The 34-year-old woman showed up at a New Orleans hospital with a painful, swollen arm after she attended a party. She had a small red puncture mark on her forearm.

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Around the Nation
1:38 pm
Fri January 13, 2012

When Pardons Become Political Dynamite

Gov. Haley Barbour said in a statement that his decision to grant clemency was based upon the recommendation of the Mississippi's Parole Board in more than 90 percent of the cases.
Brendan Smialowski Getty Images

The power of the pardon can redress an overly harsh sentence or a wrongful conviction. It can also prove to be a political landmine.

Exhibit A: Outgoing Mississippi Gov. Haley Barbour's sweeping 11th-hour orders granting clemency to more than 200 people, ranging from convicted murderers to the brother of NFL great Brett Favre, who had his record cleared in connection with a 1997 conviction on manslaughter charges.

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Europe
1:15 pm
Fri January 13, 2012

Russian Activists Turn To Social Media

Relying on social media, Russian activists are attempting to organize more mass rallies against the Russian government. Here, protesters staged a huge rally in Moscow on Dec. 24, 2011, alleging vote rigging in parliamentary polls.
Alexander Zemlianichenko AP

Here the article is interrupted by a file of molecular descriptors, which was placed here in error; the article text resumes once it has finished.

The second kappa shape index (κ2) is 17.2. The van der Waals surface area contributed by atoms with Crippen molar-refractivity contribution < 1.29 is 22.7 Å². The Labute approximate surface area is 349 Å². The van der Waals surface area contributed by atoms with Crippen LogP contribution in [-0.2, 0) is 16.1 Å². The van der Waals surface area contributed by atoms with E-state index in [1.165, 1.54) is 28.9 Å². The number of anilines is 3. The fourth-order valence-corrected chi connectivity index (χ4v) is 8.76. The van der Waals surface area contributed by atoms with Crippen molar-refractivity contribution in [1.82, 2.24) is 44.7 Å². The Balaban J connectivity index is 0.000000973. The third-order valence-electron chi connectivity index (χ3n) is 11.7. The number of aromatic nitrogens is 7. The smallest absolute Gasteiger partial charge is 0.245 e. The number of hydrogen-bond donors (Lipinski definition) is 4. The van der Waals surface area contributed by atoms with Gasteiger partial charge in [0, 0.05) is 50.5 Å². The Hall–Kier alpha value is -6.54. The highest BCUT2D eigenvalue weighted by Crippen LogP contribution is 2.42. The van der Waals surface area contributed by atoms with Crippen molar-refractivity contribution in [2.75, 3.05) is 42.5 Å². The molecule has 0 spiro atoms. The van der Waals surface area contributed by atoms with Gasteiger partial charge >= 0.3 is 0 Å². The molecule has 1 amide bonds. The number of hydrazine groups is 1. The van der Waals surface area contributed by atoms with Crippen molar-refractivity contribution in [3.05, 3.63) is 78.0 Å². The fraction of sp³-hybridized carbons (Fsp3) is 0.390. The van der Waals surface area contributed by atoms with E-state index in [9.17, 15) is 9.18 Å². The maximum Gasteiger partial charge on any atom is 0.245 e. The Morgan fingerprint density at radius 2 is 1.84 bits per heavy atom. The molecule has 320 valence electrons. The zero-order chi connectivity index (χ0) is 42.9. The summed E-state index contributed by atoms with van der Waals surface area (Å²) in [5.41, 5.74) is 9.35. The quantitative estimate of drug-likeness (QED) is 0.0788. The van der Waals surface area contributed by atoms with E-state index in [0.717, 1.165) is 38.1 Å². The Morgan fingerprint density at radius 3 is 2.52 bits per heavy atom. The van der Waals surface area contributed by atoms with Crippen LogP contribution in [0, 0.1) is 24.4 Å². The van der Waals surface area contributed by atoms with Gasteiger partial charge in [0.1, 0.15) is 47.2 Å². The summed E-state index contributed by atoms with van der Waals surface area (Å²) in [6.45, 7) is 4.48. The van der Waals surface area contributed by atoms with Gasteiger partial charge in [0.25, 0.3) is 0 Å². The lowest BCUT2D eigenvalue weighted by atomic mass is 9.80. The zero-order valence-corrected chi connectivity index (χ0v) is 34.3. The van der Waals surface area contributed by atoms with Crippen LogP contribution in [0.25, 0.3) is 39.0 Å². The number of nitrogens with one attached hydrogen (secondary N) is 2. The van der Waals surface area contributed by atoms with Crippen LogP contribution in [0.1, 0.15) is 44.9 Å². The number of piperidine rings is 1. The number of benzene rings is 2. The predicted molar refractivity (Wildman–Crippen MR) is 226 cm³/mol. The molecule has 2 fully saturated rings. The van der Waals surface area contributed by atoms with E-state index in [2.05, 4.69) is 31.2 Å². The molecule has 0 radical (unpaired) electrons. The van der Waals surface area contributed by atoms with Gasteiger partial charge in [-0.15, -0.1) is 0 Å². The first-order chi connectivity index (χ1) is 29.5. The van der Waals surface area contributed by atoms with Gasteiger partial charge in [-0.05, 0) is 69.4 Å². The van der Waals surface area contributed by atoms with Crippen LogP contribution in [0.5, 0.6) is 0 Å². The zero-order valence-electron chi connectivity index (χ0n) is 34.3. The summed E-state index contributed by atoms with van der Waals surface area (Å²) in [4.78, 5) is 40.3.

Originally published on Fri January 13, 2012 6:55 pm

Russia's largest anti-government demonstrations since the Soviet breakup of 1991 are being organized and driven by a force that didn't exist two decades ago — social media.

In recent years, protests have been relatively rare, and Russians who got their news from state-run television essentially saw one narrative — one that relentlessly extolled the virtues of the country's leaders, particularly Vladimir Putin.

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It's All Politics
1:00 pm
Fri January 13, 2012

Gingrich Asks SuperPAC To Correct Or Pull 'King Of Bain' Romney Movie, Ads

Newt Gingrich at the opening of his Florida campaign headquarters in Orlando, Friday, Jan. 13, 2012.
Phelan M. Ebenhack AP

Originally published on Fri January 13, 2012 1:35 pm

Barely a day has gone by without Newt Gingrich complaining about the inaccuracy of ads run against him by a superPAC supporting Mitt Romney.

So now that an anti-Mitt Romney film purchased by a superPAC supporting Gingrich has been criticized for numerous inaccuracies, Gingrich has asked that the film's creators and the funders paying for ads using film snippets edit out the falsehoods or take the ads and film down entirely.

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NPR Story
1:00 pm
Fri January 13, 2012